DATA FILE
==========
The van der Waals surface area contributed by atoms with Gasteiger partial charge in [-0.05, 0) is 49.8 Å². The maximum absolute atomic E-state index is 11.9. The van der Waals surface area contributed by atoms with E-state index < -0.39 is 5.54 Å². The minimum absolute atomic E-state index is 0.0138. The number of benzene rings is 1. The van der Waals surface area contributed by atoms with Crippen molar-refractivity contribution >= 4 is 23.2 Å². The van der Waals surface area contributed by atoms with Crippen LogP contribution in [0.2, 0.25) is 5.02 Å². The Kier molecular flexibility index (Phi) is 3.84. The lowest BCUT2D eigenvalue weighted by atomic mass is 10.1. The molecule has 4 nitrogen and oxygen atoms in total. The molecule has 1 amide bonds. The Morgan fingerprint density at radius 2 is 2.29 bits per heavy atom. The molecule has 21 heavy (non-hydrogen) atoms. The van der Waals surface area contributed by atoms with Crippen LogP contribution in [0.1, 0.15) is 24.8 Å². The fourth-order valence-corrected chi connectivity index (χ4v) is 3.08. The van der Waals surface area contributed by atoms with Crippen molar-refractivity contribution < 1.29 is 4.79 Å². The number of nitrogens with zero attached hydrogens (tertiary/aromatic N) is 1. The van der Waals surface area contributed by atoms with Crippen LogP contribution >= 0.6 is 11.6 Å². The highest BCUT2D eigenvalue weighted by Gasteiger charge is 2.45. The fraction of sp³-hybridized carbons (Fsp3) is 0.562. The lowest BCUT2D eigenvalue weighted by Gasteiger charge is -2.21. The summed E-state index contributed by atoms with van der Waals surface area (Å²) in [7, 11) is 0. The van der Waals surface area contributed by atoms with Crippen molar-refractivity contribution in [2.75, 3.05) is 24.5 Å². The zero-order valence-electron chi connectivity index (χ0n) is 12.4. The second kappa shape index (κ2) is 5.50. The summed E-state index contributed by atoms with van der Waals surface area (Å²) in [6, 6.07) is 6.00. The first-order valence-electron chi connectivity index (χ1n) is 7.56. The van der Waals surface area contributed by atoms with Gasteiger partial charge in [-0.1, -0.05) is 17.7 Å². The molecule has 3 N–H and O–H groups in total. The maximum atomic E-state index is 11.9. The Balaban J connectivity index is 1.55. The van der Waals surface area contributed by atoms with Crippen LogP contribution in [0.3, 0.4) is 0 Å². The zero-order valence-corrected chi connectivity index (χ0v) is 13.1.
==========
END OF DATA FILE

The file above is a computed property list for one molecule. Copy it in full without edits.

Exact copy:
The van der Waals surface area contributed by atoms with Gasteiger partial charge in [-0.05, 0) is 49.8 Å². The maximum absolute atomic E-state index is 11.9. The van der Waals surface area contributed by atoms with E-state index < -0.39 is 5.54 Å². The minimum absolute atomic E-state index is 0.0138. The number of benzene rings is 1. The van der Waals surface area contributed by atoms with Crippen molar-refractivity contribution >= 4 is 23.2 Å². The van der Waals surface area contributed by atoms with Crippen LogP contribution in [0.2, 0.25) is 5.02 Å². The Kier molecular flexibility index (Phi) is 3.84. The lowest BCUT2D eigenvalue weighted by atomic mass is 10.1. The molecule has 4 nitrogen and oxygen atoms in total. The molecule has 1 amide bonds. The Morgan fingerprint density at radius 2 is 2.29 bits per heavy atom. The molecule has 21 heavy (non-hydrogen) atoms. The van der Waals surface area contributed by atoms with Crippen LogP contribution in [0.1, 0.15) is 24.8 Å². The fourth-order valence-corrected chi connectivity index (χ4v) is 3.08. The van der Waals surface area contributed by atoms with Crippen molar-refractivity contribution < 1.29 is 4.79 Å². The number of nitrogens with zero attached hydrogens (tertiary/aromatic N) is 1. The van der Waals surface area contributed by atoms with Crippen LogP contribution >= 0.6 is 11.6 Å². The highest BCUT2D eigenvalue weighted by Gasteiger charge is 2.45. The fraction of sp³-hybridized carbons (Fsp3) is 0.562. The lowest BCUT2D eigenvalue weighted by Gasteiger charge is -2.21. The summed E-state index contributed by atoms with van der Waals surface area (Å²) in [7, 11) is 0. The van der Waals surface area contributed by atoms with Crippen molar-refractivity contribution in [2.75, 3.05) is 24.5 Å². The zero-order valence-electron chi connectivity index (χ0n) is 12.4. The second kappa shape index (κ2) is 5.50. The summed E-state index contributed by atoms with van der Waals surface area (Å²) in [6, 6.07) is 6.00. The first-order valence-electron chi connectivity index (χ1n) is 7.56. The van der Waals surface area contributed by atoms with Gasteiger partial charge in [-0.1, -0.05) is 17.7 Å². The molecule has 3 N–H and O–H groups in total. The maximum atomic E-state index is 11.9. The Balaban J connectivity index is 1.55. The van der Waals surface area contributed by atoms with Crippen LogP contribution in [0.3, 0.4) is 0 Å². The zero-order valence-corrected chi connectivity index (χ0v) is 13.1.